Breaking the story to become whole.
I’m sitting in my cozy home, a cup of peppermint tea in hand, essential oils diffusing, light jazz afloat in the background. It’s my best chance to set the day up for success. But sometimes I realize that no matter what I do to build in peace and stillness, the day will be what it will be and my efforts to control it are not to be taken too seriously. I love Pema Chodron’s sentiment that we are the sky and ‘everything else is the weather’.
Moment of realness: I've spent many days, weeks, even months getting down on myself for mistakes I’ve made in my past. Things I’ve had to face head on, no matter how hard it was to stomach, because I knew it was the right thing to do in order to heal and become better. Every now and again, hints of these struggles resurface and I’m forced to confront them again. We are often our own worst critic, but I also think it’s quite easy to drown out reality with our own story and version of the truth. And instead of confronting issues and faults that need to be corrected, we push them to the side and hope they go away, or blame everyone else for the things we don’t like about our lives. I did this.
But then I could feel that it wasn’t authentic.
Facing the ugly truth of our mistakes doesn’t have to bring us further down into despair. Instead, it’s an invitation to step into the person we want to be with the character we want to have -- the purity that is already a part of our nature. But there is pain involved. And a reaping. And yet another realization that you will never be what you were, but you will instead become something new.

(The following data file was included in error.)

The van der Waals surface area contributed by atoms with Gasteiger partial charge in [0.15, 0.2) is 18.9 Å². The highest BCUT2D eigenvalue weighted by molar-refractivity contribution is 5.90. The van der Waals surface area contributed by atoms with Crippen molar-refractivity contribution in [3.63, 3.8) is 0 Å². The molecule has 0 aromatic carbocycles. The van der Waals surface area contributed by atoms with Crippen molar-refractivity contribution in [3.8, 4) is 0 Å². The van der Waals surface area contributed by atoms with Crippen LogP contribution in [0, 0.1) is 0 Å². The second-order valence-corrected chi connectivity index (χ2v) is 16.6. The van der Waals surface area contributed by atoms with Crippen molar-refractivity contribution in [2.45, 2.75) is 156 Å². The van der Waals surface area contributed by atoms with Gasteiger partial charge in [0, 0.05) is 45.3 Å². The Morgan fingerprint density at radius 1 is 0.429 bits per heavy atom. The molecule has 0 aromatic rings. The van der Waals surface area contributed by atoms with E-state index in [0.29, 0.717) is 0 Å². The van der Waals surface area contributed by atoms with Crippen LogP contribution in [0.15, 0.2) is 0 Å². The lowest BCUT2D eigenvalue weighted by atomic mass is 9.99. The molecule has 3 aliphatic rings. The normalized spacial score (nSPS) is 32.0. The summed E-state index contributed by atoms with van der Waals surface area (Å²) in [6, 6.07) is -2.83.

We are human and our humanity is beautiful -- not one of us is exempt or bulletproof. When I’m in a state of fear and uncertainty, I’m tempted to back off from my relationships and pull inward, push away, stop looking people in the eyes and close my heart off.
But Pema Chodron says:
“The only reason we don't open our hearts and minds to other people is that they trigger confusion in us that we don't feel brave enough or sane enough to deal with. To the degree that we look clearly and compassionately at ourselves, we feel confident and fearless about looking into someone else's eyes. ”
Whatever feelings well up -- hurt, shame, jealousy, anger or fear -- they are teachers for the soul showing us where we must have the courage to lean in and inspect a little further. These are moments, in fact, of pure clarity. Can you believe it?? And in that clarity and leaning, there resides a harbor of peace and safety. But not the kind of safety you’ve come to know. It’s the safety of knowing that nothing is guaranteed, that life isn’t always predictable and in fact -- isn’t always safe, that you will make mistakes -- no matter how hard you try to be perfect. You are doing yourself a disservice if you sweep everything under the rug rather than viewing trials as a nudge to step into your true self a little more fully.
I just find the idea of this to be breathtaking. It’s a lot to think about -- it’s messy business becoming whole.